Perfecto Mobile has been around for a while as a service for Enterprises.  It is proprietary, but also supports Appium.  It comes with an Enterprise level price though.  You have to call and talk to a salesperson for any plan beyond proof of concept.

Keynote Mobile Testing

Keynote Mobile Testing used to be called Device Anywhere and their experience dates back to the days before smart phones.  I don’t have recent experience with them, but they used to offer only pixel based automation.  It appears they support Appium now.  But automation is not supported outside their enterprise sales channel.

Amazon Device Farm

Amazon Device Farm is the most recent entry in the field.  But it is not only quite expensive, but requires a lot of do-it-yourself.  Perhaps it will be more practical once tooling for recipes becomes available.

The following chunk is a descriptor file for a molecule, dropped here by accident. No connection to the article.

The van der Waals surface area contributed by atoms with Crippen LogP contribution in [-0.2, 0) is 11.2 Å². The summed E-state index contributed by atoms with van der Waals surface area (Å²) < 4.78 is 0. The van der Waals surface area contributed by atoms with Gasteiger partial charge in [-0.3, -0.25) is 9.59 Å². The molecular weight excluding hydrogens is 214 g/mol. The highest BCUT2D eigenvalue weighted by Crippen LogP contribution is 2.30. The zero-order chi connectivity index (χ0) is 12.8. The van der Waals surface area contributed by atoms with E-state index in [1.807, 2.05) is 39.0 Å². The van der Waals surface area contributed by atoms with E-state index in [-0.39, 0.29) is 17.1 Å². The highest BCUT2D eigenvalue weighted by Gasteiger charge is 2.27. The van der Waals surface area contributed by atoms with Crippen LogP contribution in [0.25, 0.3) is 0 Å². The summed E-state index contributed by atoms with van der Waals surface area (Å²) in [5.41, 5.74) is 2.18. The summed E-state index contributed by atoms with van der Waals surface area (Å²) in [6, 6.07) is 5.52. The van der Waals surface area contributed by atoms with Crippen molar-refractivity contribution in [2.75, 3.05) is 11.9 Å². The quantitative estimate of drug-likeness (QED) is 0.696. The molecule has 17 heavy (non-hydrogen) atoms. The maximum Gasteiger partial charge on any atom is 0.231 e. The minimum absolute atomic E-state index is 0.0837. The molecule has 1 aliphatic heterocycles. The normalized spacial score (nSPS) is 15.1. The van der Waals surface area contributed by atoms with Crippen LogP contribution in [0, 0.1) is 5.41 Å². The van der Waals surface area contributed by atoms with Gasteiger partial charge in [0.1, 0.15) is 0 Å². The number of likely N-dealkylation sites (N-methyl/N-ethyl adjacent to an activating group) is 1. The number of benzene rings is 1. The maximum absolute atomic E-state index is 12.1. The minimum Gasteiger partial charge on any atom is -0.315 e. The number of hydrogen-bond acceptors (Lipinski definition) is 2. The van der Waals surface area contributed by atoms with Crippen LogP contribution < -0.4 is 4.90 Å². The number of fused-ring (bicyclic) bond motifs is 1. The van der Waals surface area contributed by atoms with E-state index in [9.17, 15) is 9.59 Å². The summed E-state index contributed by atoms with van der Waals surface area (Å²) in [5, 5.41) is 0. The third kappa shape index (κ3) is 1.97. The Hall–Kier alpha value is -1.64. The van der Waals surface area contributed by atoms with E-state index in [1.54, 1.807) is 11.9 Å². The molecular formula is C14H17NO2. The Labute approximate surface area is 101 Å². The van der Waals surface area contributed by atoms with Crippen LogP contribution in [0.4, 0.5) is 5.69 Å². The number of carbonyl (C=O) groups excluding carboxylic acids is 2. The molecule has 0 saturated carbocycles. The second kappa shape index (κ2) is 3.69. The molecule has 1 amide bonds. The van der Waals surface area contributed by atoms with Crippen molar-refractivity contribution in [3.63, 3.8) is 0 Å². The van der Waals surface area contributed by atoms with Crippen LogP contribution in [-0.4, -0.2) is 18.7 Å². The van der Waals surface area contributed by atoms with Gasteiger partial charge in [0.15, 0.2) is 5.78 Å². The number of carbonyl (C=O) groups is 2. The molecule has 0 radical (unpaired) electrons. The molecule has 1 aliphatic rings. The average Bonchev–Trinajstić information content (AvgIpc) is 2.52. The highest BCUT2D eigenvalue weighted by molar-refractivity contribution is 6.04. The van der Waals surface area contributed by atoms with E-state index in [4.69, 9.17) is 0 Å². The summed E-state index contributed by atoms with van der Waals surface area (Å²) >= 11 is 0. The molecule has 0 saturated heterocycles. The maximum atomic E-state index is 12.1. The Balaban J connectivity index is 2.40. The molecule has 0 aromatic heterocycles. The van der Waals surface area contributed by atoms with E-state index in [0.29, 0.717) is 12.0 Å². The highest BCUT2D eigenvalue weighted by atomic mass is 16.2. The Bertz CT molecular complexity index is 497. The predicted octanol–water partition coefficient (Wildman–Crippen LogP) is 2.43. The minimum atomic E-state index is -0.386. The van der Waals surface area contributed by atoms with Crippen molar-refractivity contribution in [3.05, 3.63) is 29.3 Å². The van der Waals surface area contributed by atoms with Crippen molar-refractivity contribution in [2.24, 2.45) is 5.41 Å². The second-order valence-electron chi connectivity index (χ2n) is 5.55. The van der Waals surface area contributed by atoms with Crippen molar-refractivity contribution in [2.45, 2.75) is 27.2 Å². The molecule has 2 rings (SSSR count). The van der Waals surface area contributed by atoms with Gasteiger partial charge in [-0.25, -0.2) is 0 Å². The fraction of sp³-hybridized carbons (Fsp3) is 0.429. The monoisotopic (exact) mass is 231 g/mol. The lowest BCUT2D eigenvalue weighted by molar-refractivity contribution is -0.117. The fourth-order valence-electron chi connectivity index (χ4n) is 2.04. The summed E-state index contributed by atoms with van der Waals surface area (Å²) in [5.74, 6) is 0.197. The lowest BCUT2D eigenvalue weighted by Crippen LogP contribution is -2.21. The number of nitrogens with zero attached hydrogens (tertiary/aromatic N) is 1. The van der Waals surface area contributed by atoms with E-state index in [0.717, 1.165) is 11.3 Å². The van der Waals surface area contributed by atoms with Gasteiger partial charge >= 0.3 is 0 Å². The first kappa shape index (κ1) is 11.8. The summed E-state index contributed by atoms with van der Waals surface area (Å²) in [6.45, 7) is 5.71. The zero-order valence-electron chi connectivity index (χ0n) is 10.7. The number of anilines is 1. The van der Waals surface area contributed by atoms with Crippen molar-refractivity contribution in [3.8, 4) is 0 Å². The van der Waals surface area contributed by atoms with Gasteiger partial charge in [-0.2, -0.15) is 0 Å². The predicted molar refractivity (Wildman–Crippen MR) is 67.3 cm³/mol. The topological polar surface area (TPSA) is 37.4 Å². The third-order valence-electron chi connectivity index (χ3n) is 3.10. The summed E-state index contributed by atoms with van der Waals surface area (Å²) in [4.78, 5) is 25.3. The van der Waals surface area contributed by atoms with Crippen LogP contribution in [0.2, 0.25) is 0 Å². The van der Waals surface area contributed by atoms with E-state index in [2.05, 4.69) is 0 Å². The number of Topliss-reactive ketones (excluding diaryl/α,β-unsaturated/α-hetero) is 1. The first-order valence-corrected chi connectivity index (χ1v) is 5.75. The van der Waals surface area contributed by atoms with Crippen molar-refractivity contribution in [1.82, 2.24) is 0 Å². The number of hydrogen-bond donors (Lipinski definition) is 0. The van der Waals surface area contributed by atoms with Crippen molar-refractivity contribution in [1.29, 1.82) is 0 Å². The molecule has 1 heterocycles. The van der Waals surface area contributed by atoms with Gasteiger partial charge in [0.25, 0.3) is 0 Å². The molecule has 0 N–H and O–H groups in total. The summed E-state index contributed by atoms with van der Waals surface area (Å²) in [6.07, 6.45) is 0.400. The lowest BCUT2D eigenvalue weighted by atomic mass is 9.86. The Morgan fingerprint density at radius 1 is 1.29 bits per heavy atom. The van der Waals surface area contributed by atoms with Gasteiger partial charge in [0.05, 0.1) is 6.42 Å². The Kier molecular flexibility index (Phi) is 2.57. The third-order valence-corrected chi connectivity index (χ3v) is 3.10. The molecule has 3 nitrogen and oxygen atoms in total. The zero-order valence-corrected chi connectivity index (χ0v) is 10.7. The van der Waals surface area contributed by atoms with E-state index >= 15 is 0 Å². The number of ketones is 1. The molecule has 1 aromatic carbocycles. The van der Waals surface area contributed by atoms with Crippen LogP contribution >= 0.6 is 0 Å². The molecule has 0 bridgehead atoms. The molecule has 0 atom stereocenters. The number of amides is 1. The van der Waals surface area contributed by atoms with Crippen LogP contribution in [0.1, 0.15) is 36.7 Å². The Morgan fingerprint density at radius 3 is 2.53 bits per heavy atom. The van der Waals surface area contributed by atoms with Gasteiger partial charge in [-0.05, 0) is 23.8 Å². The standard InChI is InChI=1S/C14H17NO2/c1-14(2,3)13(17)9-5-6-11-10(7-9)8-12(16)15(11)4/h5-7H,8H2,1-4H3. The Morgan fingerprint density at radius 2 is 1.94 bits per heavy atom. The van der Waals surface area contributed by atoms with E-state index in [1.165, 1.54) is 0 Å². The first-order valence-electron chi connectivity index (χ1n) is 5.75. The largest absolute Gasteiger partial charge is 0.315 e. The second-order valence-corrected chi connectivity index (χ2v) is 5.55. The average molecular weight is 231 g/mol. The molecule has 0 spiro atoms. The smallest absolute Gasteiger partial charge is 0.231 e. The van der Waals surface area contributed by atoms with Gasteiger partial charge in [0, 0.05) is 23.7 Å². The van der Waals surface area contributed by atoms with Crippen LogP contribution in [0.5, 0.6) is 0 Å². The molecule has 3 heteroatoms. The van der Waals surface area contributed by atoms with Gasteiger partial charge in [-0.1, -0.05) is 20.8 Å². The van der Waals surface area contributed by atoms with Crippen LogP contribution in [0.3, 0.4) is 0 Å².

Price Comparision of Sauce Labs, Xamarin Test Cloud, Perfecto Mobile, & Amazon Device Cloud

Service Price Device time Concurrent Devices
Sauce Labs $129/month* 1000 minutes 4
$259/month* 2000 minutes 4
399/month* 3000 minutes 6
$499/month* 4000 minutes 8
Xamarin Test Cloud $99/month** 1 hour/day 1
$379/month** 5 hours/day 3
$799/month** 10 hours/day 5
Perfecto Mobile $399/month* 20 hours 1
Amazon Device Farm $0.17/minute 1
Amazon Device Farm $250/month unlimited 1

* 25% annual discount available

** 15% annual discount available

Setting system properties with Gradle

In Java you can pass system properties from the command line like this:

java -D MyProperty=foo MyClass